TENANTLA, Mexico – Whoever wins Sunday’s presidential election will have to face not only Mexico’s drug cartels, but a new kind of crime involving whole neighborhoods defying police and military personnel.
It was on display in the Jalisco state town of Ciudad Guzman — a stronghold of the Jalisco New Generation cartel — in early June, when a crowd of men and women gathered around two pickups carrying armed Mexican marines.
They taunted the troops, throwing rocks and water bottles at them and kicking one repeatedly as he was helped away by two comrades.
Purportedly protesting a young man’s disappearance, the crowd later spray-painted the cartel’s initials on a bashed-up marine vehicle.
Such “socialized” or “mass” crimes are spreading in Mexico as entire communities empty freight trains of merchandise or steal hundreds of thousands of gallons of fuel from pipelines.
“The logic of the people is that they see politicians and officials stealing big time … and they see themselves as having the same right to steal as the big-time politicians,” said Edgardo Buscaglia, an international crime expert and research fellow at Columbia University. “You begin to create an ethical code in which, ‘If the upper-class people can steal and get away with it, we can steal, too, with complete justification.'”
In May, armed men broke the locks on two supermarkets in the southern city of Arcelia in Guerrero state and allowed local residents in to loot them. Police didn’t show up for hours.
Guerrero security spokesman Roberto Alvarez said the stores’ owners had refused extortion demands from a local splinter of La Familia cartel and the looting was punishment for not paying.
Meanwhile, an average of 42 illegal taps are being drilled into pipelines across Mexico every day and transporting, storing and selling the stolen fuel often represents a major source of employment in some rural communities.
“These criminal groups are inserting themselves in society. They have put women and children on the front line,” Interior Secretary Alfonso Navarrete Prida said in late May.
Stung by complaints from business groups that such crimes are threatening jobs and investment, the Interior Department blamed the increasing use of local populations by gangs.
“Much of the explanation lies in the diversification of criminal organizations that started out trafficking drugs, and now have interests in fuel theft,” the department said. “What also plays a role is that in a number of cases they have encouraged or forced members of many communities to block police actions to detain those involved in train and highway freight robbery.”
Political scientist Jesus Silva Herzog compares it to the emergence of piracy in Somalia, where the central government doesn’t have control over much of the country.
“This is the type of scene you see in failed states, where you don’t just have organized crime, but you have an organized criminal population with an extensive social base,” Silva Herzog said.
Buscaglia said such mass crimes occur in parts of Nigeria and Afghanistan, but are absent in places where there are “social controls” such as councils of elders in Afghanistan.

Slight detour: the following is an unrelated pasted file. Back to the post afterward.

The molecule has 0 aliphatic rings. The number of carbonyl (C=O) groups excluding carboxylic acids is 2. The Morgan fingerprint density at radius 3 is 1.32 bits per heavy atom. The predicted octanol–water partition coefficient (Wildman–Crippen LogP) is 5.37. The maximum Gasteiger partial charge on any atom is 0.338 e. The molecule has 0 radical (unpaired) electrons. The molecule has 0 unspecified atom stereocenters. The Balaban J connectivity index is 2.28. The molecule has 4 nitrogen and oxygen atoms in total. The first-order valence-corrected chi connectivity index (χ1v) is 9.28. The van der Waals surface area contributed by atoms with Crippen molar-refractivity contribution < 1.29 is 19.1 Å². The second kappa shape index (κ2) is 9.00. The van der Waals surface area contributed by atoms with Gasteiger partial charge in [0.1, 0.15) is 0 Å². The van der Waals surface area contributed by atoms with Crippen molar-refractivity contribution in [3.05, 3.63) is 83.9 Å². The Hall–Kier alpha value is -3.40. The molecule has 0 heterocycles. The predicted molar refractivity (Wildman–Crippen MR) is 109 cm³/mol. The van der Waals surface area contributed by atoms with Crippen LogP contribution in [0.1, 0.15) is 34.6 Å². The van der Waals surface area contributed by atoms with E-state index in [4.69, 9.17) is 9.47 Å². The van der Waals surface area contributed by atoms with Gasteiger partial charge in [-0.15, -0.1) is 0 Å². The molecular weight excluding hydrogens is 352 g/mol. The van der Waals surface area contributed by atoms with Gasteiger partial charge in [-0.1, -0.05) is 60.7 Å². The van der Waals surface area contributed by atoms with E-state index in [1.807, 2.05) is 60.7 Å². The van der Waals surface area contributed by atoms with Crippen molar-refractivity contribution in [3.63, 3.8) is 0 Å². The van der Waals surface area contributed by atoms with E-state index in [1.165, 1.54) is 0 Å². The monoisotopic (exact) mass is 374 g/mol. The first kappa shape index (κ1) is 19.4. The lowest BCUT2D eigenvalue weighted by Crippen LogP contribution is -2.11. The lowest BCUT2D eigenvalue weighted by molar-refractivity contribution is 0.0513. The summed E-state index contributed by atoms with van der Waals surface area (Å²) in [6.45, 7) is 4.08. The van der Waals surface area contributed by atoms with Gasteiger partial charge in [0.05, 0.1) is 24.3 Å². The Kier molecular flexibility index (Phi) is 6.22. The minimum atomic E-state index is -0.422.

“Mexico doesn’t have social control mechanisms except in some very defined (indigenous) ethnic communities … so Mexico is, unfortunately, in the worst of both worlds,” he said.
In the first quarter of this year, six times a day on average, robbers blocked tracks or loosened rails to stop trains, leading to dangerous derailments. In such cases, thieves open up grain hoppers or freight cars and people swoop in en masse as police or soldiers stand by outnumbered and overwhelmed.
In one incident witnessed by The Associated Press last year in the central state of Puebla, police pointed out locals acting as lookouts — posing as farmers or gazing from a highway overpass — as people in dozens of pickups filled plastic tanks with fuel pilfered from a gas pipeline running through a cornfield.
Police stood just 100 yards away, holding off on intervening until soldiers could provide backup. But the army — stung by a previous encounter where troops were ambushed by townspeople — didn’t arrive.
Perhaps the most widespread “social crime” in Mexico is drug growing. As one farmer who grows opium poppies in the Guerreo hamlet of Tenantla said: “There is no other work. If there was, we’d do it.”
Untrained and unwilling to take on civilians, the military often just stands by. When it does intervene, sometimes rights abuses result.
On March 25, marines were ambushed three times as they left their base to patrol in the border city of Nuevo Laredo, attacks that killed one marine and wounded several.
A marine helicopter called in for support fired from the air and hit a civilian family’s car, killing a woman and two of her children. In the weeks around that attack, complaints were filed about 28 people who went missing in Nuevo Laredo, some allegedly hauled off by marines.
Javier Oliva, a political science professor at the National Autonomous University of Mexico, said the military is unprepared to handle “the process of social breakdown we are experiencing.”
“They will continue to do the job because there is no one else to do it,” Oliva said. “Because if they don’t do it, we are going to be left defenseless against criminal activities.”
Buscaglia said that without a real move to punish criminality and corruption from the top down, mass crimes may continue to rise.
“This situation is cancerous. It is going to spread more and more with all the political and social instability that come with it,” he said. “If today you have hundreds of thousands, it could become millions who think like this.”